Boeing hasn't even officially decided to develop a new mid-sized airplane but for Washington state, it's already game on. The stakes are enormous - and this time, Washington's politicians mean to be ready. Boeing could spend up to $15 billion to design and manufacture the new jet if the Chicago company's board approves production.
By Andrew McIntosh Washington state has adopted a five-point strategy to strengthen its aerospace sector in the hopes that Boeing will build its new 797 jet here. Aerospace is the foundation of the state's economy and Boeing Commercial Airplanes is the cornerstone, Charles Knutson, an aide to Gov. Jay Inslee, wrote in a Jan. 23 memo obtained by the Business Journal.
The newest member of Boeing's popular single-aisle jet family, took off on its maiden flight Friday, launching what will be a comprehensive flight test program. Boeing's 737 Max 7 jet, took off from Renton Field, home of Boeing's sprawling 737 manufacturing plant, at 10:17 a.m. Pacific time. The plane appeared to take off without a hitch. The Max 7 will enter service in 2019, the company said. The first of the new jets rolled out of the Boeing factory last month.
Muck Rack makes it simple to find people, tweets, or articles that mention any name, keyword, company, hashtag etc. We've compiled this guide to help you make the most of your search.
Selecting a term
Start searching tweets, articles from media outlets, articles mentioned in tweets, journalists'
names, titles and bios with some suggested searches:
Companies or Topics (e.g. iPhone, Microsoft)
Phrases (e.g. "cloud computing") — use quotes to keep the terms together
Twitter handles (e.g. @username) — returns those who have mentioned or replied to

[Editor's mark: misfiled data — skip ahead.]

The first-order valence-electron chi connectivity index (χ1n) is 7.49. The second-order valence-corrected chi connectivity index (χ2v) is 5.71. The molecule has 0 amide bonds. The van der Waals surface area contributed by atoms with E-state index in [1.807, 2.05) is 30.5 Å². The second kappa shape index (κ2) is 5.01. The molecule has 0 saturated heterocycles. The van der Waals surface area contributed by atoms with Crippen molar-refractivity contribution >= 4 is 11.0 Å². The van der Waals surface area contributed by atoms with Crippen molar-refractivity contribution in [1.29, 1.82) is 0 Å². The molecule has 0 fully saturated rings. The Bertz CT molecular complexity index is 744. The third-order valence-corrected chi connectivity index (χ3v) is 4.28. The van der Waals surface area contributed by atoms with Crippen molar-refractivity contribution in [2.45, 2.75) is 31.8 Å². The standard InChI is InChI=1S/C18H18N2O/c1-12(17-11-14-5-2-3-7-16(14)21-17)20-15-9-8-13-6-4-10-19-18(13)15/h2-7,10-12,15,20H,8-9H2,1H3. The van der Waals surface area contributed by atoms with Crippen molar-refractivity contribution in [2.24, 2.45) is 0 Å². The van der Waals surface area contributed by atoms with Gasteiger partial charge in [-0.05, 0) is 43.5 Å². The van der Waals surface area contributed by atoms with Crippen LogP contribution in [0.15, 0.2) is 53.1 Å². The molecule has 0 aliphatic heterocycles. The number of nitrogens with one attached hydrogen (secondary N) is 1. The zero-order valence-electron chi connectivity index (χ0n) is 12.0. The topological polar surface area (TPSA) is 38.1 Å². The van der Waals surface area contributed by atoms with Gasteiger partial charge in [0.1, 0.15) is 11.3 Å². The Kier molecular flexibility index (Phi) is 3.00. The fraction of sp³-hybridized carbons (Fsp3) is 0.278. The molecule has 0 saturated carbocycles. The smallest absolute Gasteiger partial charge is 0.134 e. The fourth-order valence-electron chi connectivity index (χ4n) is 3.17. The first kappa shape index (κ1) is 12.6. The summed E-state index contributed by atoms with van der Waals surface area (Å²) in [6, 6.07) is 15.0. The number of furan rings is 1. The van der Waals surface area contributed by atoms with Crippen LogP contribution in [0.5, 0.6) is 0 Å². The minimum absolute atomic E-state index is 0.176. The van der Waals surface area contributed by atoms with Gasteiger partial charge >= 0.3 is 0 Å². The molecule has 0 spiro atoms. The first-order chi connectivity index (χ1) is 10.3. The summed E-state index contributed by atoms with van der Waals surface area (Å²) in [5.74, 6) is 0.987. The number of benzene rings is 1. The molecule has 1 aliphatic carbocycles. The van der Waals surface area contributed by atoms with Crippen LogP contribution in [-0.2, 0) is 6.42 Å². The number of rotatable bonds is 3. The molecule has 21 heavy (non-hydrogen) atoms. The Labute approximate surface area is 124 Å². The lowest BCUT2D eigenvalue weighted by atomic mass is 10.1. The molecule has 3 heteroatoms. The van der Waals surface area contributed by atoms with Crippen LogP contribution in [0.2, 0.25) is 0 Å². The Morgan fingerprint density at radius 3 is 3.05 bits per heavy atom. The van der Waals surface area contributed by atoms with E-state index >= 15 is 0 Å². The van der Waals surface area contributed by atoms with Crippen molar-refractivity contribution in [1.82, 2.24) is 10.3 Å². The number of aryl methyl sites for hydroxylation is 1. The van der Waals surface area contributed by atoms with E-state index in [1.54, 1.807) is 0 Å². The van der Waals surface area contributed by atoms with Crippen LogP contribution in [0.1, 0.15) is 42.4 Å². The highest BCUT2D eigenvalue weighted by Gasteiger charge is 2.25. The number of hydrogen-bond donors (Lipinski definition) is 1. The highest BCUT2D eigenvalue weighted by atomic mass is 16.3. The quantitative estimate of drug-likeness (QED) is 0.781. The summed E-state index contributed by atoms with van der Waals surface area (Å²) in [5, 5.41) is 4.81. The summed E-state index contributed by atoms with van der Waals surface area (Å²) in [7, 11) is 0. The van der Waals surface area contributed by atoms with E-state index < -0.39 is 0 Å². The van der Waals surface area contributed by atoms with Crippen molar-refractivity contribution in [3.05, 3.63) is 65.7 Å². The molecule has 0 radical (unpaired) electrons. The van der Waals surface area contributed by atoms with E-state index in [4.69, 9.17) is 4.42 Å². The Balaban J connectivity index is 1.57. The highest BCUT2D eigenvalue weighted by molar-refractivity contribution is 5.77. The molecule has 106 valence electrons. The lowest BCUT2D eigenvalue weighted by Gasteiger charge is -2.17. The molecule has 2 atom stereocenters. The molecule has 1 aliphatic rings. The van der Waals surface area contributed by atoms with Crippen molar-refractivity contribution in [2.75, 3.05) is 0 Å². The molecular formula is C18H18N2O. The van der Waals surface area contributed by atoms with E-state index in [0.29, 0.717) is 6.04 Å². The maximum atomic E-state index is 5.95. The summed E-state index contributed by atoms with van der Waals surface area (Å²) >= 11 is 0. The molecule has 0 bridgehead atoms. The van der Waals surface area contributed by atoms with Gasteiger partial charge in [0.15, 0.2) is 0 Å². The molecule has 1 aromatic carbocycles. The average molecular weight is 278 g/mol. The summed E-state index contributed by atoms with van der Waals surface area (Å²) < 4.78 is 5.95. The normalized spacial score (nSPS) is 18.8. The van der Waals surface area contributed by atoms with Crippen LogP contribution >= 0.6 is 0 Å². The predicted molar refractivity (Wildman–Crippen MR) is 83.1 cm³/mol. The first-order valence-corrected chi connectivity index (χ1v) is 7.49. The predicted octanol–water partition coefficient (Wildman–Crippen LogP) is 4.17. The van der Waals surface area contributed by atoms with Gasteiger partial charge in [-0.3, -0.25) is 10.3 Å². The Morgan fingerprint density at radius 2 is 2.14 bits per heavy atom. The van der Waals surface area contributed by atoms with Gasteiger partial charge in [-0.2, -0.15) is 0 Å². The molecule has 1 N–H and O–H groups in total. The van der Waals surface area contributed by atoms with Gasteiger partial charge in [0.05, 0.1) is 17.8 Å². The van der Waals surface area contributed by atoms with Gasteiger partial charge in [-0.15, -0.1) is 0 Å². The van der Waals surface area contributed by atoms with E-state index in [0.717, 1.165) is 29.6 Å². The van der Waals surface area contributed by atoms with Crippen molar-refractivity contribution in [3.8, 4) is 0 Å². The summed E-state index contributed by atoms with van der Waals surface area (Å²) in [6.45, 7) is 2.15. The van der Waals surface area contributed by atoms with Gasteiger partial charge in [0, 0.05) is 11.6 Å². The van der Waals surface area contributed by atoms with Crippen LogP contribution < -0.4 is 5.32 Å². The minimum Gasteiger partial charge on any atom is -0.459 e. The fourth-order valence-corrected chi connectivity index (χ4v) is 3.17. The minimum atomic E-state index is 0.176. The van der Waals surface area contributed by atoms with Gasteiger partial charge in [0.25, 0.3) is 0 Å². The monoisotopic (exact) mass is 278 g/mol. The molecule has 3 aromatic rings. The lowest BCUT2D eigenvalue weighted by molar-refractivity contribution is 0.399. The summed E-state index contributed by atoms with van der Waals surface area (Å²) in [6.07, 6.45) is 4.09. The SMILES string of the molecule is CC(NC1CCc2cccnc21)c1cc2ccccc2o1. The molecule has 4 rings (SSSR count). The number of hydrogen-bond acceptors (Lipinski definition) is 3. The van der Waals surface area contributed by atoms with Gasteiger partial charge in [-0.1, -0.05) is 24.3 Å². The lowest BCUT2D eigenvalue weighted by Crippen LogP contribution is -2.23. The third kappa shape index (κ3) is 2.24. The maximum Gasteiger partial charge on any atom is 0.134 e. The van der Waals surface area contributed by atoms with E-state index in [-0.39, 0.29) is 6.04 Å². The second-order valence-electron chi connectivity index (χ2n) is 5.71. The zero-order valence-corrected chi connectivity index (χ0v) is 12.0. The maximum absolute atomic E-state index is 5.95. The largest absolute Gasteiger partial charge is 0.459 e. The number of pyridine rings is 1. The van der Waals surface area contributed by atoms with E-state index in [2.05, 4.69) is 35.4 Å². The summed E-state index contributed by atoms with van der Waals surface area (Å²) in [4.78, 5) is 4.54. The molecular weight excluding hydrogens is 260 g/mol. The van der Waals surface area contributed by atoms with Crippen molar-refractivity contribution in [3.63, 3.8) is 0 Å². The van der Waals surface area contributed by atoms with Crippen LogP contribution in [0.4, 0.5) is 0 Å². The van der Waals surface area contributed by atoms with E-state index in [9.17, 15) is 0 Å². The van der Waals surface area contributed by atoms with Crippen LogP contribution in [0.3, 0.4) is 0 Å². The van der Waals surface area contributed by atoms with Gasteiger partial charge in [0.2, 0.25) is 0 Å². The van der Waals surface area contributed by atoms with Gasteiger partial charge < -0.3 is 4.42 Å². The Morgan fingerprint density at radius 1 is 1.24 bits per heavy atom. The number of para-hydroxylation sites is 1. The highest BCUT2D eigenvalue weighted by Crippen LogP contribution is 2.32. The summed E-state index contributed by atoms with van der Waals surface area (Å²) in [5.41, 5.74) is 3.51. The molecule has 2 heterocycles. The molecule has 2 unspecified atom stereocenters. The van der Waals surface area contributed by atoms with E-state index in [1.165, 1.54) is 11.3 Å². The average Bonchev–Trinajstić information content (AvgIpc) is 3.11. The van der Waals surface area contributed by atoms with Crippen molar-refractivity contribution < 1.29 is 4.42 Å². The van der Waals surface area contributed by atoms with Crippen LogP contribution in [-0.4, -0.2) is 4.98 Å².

Names (e.g. "David Pogue")
Hashtags (e.g. #sxsw, #london2012)
Bio details (e.g. vegan, Olympics, father)
Muck Rack's Advanced Search allows for many boolean operators.
Find results that mention multiple specified terms, use AND or
+. For example, ensure each result contains both Elon Musk and Mark Zuckerberg by
searching Musk AND Zuckerberg or Musk + Zuckerberg.
Use the operators OR or , to broaden your search when you'd like either of
multiple terms to appear in results. (This is the default behavior of our search when no operators
are used). For example, results will contain either cake or cookie by searching cake OR cookie or cake,cookie
Use NOT or - to subtract results from your search. For
example, searching Disney will yield results about the Walt Disney Company as well as Walt Disney
World Resort. To exclude mentions of Disney World, search for Disney -World or Disney
When using one of these operators with a phrase, enclose it in quotation marks. For example, you can
find results about smartphones excluding Apple's iPhone 4S by searching smartphone -"iPhone
Exact case matching or punctuation
If you're searching for a brand name or keyword that relies on specific punctuation marks or capitalization, you can
find results that match your exact query by adding matchcase: before the keyword you're searching for, like matchcase:E*TRADE .
Use parentheses to separate multiple
boolean phrases. For example, to find journalists talking about having fun in Disney World or
Disneyland, search for ("disney world" OR disneyland) AND fun.
An asterisk can be used to search for any variation of a root word truncated by the asterisk. For example, searching for admin* will return results for administrator, administration, administer, administered, etc.
A near operator is an AND operator where you can control the distance between the words. You can vary the distance the near operation uses by adding a forward slash and number (between 0-99) such as strawberries NEAR/10 "whipped cream", which means the strawberries must exist within 10 words of "whipped cream".